We report evidence of a large proglacial lake (Glacial Lake Wright) that existed in Wright Valley in the McMurdo Dry Valleys region of Antarctica at the last glacial maximum (LGM) and in the early Holocene. At its highstands, Glacial Lake Wright would have stretched 50 km and covered c. 210 km(2). Chronology for lake-level changes comes from 30 AMS radiocarbon dates of lacustrine algae preserved in deltas, shorelines, and glaciolacustrine deposits that extend up to 480 m above present-day lakes. Emerging evidence suggests that Glacial Lake Wright was only one of a series of large lakes to occupy the McMurdo Dry Valleys and the valleys fronting the Royal Society Range at the LGM. Although the cause of such high lake levels is not well understood, it is believed to relate to cool, dry conditions which produced fewer clouds, less snowfall, and greater amounts of absorbed radiation, leading to increased meltwater production.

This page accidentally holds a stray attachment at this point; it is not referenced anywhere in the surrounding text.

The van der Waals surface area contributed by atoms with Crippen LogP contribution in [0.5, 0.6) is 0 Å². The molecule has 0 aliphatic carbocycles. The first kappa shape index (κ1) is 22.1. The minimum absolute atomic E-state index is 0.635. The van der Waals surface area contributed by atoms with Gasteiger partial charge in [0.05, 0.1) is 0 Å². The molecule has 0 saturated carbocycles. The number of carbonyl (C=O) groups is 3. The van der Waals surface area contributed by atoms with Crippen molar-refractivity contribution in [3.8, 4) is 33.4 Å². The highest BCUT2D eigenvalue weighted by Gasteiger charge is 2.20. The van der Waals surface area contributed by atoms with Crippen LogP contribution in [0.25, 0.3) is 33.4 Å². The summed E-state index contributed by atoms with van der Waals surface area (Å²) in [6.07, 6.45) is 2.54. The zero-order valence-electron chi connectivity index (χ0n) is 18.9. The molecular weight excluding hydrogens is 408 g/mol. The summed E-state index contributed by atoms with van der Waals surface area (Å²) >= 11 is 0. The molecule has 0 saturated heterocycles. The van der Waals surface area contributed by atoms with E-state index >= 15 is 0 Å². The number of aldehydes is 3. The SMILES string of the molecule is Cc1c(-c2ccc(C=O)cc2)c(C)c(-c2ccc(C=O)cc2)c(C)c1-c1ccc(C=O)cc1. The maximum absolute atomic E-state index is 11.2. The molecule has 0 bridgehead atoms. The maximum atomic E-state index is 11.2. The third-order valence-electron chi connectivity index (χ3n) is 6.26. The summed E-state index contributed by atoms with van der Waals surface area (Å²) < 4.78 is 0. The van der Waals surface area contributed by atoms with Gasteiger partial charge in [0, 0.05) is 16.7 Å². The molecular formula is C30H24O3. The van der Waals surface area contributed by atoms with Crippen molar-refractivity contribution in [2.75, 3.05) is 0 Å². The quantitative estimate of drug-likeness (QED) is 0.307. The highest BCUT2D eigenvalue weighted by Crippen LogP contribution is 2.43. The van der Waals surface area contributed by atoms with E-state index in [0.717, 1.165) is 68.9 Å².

Hall, Brenda L.; Denton, George H.; and Overturf, B., "Glacial Lake Wright, a High-Level Antarctic Lake During the LGM and Early Holocene" (2001). Earth Science Faculty Scholarship. 39.
Hall, BL, Denton, GH, and Overturf, B, 2001, Glacial Lake Wright, a High-Level Antarctic Lake During the LGM and Early Holocene: Antarctic Science, v. 13, p. 53-60. Available on publisher's site at: http://journals.cambridge.org/action/displayAbstract?fromPage=online&aid=217055&fulltextType=RA&fileId=S0954102001000086
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